For James Flanagan, the answer to an uncertain future could be in our past.
Our lives have been transformed. We find ourselves both living and doing the same job under completely different conditions. Conditions made different by the absence of and missing the things we may have taken for granted.
We may, however, be missing ‘something else’. It is the conditions we find ourselves in, the discovery and utilisation of that ‘something else’ that this article is about. It will draw on the work of Collins and Bechtel and Benning.
The Stockdale Principle was popularised by Jim Collins in his book ‘Good to Great’, a seminal corporate self-help and leadership book. The Principle is named after James Stockdale, a former vice-presidential candidate.
To understand a paradox, we need to experience it. It is in the experience that we find wisdom. The difficulty in understanding paradoxes comes from the fact that when heard first as a maxim they seem contradictory and not intuitively understood.
We now need the strength to get through to the end. That strength will come from discovering that something else which is the recognition and realisation of what we have achieved over the recent months.
Collins uses this paradoxical concept in James Stockdale who was held captive as a prisoner of war camp for over seven years. During this time, Stockdale was repeatedly tortured and had no reason to believe he would make it out alive.
Gripped and gagged in the grim reality of his hell-like conditions, he found a way to stay alive. He stayed alive by combining the brutal honesty of the situation he was facing with a balance of healthy optimism.
Stockdale explained the idea as follows, “You must never confuse faith that you will prevail in the end — which you can never afford to lose — with the discipline to confront the most brutal facts of your current reality, whatever they might be.”
The ability to acknowledge one’s situation and balance optimism with realism comes from an understanding of the Stockdale Principle. It was this contradictory way of thinking that gave Stockdale the strength to get through his trying years. According to Collins, such paradoxical thinking has been one of the defining philosophies for people making it through hardship and reaching their goals.
Whatever hardships we have felt during the recent past, as we struggled through our daily lives towards our goals, whilst we were not in a prison of war camp, the situation we faced was unique to ourselves. The commonality we all faced, the situation we were in, ‘our camp’, was bringing up lots of things and feelings unlike anything we have experienced before.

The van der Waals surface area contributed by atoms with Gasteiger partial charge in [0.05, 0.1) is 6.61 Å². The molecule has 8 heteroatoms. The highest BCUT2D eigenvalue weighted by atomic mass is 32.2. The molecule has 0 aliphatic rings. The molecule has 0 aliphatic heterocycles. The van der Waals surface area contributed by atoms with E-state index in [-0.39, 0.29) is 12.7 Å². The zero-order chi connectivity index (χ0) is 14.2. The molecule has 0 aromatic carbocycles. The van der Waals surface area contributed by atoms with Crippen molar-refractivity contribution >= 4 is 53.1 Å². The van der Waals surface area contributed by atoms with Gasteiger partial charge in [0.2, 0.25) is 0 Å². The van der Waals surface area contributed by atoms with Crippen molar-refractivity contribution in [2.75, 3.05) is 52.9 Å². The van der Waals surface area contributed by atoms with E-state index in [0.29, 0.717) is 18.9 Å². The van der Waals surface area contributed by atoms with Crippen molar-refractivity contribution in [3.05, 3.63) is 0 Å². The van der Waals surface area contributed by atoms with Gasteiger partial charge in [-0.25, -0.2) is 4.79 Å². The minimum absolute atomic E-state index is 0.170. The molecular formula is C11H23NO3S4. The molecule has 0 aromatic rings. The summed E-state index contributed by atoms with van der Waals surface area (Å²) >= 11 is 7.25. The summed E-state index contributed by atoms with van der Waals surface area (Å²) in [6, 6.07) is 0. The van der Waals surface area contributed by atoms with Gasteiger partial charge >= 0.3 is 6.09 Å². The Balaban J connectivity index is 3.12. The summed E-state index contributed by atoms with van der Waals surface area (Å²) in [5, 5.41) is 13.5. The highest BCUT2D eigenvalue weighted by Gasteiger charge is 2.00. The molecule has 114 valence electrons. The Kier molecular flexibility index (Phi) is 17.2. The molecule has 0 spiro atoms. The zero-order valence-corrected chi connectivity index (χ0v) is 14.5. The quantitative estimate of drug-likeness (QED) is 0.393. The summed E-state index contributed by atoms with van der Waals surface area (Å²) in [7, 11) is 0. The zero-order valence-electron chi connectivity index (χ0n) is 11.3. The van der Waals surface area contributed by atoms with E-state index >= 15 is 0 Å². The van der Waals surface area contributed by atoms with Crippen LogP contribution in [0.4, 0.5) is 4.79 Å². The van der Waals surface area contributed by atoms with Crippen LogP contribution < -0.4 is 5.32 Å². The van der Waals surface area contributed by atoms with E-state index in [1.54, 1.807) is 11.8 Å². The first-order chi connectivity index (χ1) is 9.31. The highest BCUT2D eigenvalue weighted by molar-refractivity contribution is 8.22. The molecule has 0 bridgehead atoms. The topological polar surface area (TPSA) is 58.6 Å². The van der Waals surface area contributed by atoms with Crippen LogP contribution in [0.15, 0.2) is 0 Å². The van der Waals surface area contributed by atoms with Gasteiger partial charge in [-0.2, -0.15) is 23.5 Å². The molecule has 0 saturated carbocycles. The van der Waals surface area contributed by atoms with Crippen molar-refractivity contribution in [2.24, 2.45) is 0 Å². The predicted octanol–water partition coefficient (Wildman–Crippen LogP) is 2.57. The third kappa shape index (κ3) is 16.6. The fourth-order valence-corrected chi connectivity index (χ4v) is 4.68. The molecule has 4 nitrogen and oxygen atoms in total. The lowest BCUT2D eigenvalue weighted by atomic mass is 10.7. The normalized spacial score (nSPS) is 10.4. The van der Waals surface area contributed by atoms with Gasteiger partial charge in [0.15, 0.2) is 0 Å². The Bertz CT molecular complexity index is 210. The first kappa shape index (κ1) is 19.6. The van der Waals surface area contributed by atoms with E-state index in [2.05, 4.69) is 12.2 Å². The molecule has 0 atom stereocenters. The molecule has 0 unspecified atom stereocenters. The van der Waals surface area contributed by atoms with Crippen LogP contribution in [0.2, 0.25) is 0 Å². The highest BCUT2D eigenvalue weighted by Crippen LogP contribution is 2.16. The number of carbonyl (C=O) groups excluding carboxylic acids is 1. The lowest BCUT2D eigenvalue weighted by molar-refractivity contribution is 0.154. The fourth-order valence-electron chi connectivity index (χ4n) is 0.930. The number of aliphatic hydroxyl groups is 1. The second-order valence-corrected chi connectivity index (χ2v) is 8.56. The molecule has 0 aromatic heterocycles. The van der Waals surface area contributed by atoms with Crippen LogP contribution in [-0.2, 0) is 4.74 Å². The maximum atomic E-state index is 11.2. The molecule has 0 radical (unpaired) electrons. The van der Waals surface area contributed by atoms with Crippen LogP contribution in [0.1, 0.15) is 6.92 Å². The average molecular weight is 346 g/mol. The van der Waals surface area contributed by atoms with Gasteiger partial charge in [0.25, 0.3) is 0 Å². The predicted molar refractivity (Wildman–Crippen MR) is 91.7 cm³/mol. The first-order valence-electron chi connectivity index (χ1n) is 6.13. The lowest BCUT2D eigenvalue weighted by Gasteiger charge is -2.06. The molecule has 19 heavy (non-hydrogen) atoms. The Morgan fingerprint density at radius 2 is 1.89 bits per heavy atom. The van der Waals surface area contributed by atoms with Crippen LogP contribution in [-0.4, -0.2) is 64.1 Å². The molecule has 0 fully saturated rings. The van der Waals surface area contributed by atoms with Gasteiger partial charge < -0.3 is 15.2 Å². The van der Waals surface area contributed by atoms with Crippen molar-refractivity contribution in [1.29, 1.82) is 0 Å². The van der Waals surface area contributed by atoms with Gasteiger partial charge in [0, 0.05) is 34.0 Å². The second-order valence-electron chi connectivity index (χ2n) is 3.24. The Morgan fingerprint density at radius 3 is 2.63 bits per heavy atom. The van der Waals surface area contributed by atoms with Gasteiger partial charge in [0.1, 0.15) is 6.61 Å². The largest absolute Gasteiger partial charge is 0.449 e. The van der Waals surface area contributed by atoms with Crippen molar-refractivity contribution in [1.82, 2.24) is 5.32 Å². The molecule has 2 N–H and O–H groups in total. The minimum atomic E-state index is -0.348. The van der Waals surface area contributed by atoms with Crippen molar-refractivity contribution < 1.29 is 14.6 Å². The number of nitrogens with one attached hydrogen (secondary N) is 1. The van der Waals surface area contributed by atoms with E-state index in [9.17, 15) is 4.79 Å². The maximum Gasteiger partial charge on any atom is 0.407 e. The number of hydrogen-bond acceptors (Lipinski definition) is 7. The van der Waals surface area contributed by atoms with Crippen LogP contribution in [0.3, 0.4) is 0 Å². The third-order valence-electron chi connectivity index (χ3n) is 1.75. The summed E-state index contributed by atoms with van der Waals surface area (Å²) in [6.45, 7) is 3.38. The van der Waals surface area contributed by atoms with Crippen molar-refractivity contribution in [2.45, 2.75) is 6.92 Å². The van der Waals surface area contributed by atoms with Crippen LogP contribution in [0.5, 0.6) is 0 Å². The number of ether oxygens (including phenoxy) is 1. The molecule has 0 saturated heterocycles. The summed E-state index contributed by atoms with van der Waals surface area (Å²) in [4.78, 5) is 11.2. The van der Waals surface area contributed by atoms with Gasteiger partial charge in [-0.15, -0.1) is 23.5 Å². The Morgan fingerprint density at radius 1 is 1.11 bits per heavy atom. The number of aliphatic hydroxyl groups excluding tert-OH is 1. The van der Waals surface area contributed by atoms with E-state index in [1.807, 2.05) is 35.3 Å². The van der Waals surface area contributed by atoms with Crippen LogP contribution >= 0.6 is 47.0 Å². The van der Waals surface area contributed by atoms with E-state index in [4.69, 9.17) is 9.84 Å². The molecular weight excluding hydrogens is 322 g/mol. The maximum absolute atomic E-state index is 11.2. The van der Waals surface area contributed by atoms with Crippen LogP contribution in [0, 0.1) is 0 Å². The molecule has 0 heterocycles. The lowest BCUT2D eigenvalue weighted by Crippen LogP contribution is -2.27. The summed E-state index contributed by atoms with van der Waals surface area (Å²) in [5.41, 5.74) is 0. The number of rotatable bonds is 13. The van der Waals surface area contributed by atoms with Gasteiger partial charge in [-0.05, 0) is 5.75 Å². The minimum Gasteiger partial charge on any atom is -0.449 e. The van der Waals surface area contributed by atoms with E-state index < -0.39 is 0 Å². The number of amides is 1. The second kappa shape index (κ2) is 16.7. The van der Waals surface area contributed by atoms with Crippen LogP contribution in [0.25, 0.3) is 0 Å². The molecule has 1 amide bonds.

As lockdown lightens and some liberation looms and lies ahead these feelings may be changing. Changing in a way we are not expecting. You may be feeling a little grumpy, short tempered or snappy, and that is fine. Fine because apparently, it is perfectly normal. Normal but not nice. What we are experiencing is a phenomenon called ‘the third quarter phenomenon’.
Robert Bechtel and Amy Berning put forward the idea of a ‘third quarter phenomenon’ in 1991. Their research found that morale seemed to drop and interpersonal tensions rise when missions and expeditions reached their third quarter.
No matter how long the mission or expedition was due to last there was something psychologically crippling about knowing that the first part of the journey was over, and a long tough period still lay ahead. Sound familiar?
The first part of our journey is over and although we now be used to it and lockdown may be lightening, it is still difficult, and a tough period lies ahead. There are, however, differences. The people in their research had volunteered and knew the end date. We did not volunteer for this; we do not know the end date; we may be running low on resilience and we need to build our reserves to go on.
Whatever the trials and tribulations we may be facing now; The Stockdale Principle has merit as a way of reframing what we are facing and emboldening ourselves for the next quarters.
Like Stockdale, we now need the strength to get through to the end. That strength will come from discovering that something else which is the recognition and realisation of what we have achieved over the recent months.
That something else
To discover that something else, you need not only to ask yourself the following question, ‘What have I achieved over the recent past?’, you need to ask it in the following context.
Take some time out, an amount of time you feel comfortable with, to create a positive memory. Energise yourself by thinking of a time, any time in your life, when you were in full flow or achieved something beyond your expectations.
Immerse yourself in that time and allow all the feelings and senses you experienced then to emerge and take over. Experience and enjoy these positive feelings. This is your positive memory.
From this positive memory, reflect and really rummage on the recent past, recognise, and realise all the things you have achieved and discovered about yourself. Congratulate yourself. Write them down. Write them down so you can regularly remind yourself of these discoveries and achievements. Achievements before the recent past that you would have never thought possible.
Recognition and realisation will give you the healthy optimism that will allow you to prevail until the end. An end that will happen – we just do not know when.
About the author
James Flanagan is HR and OD business partner at NHS Resolution.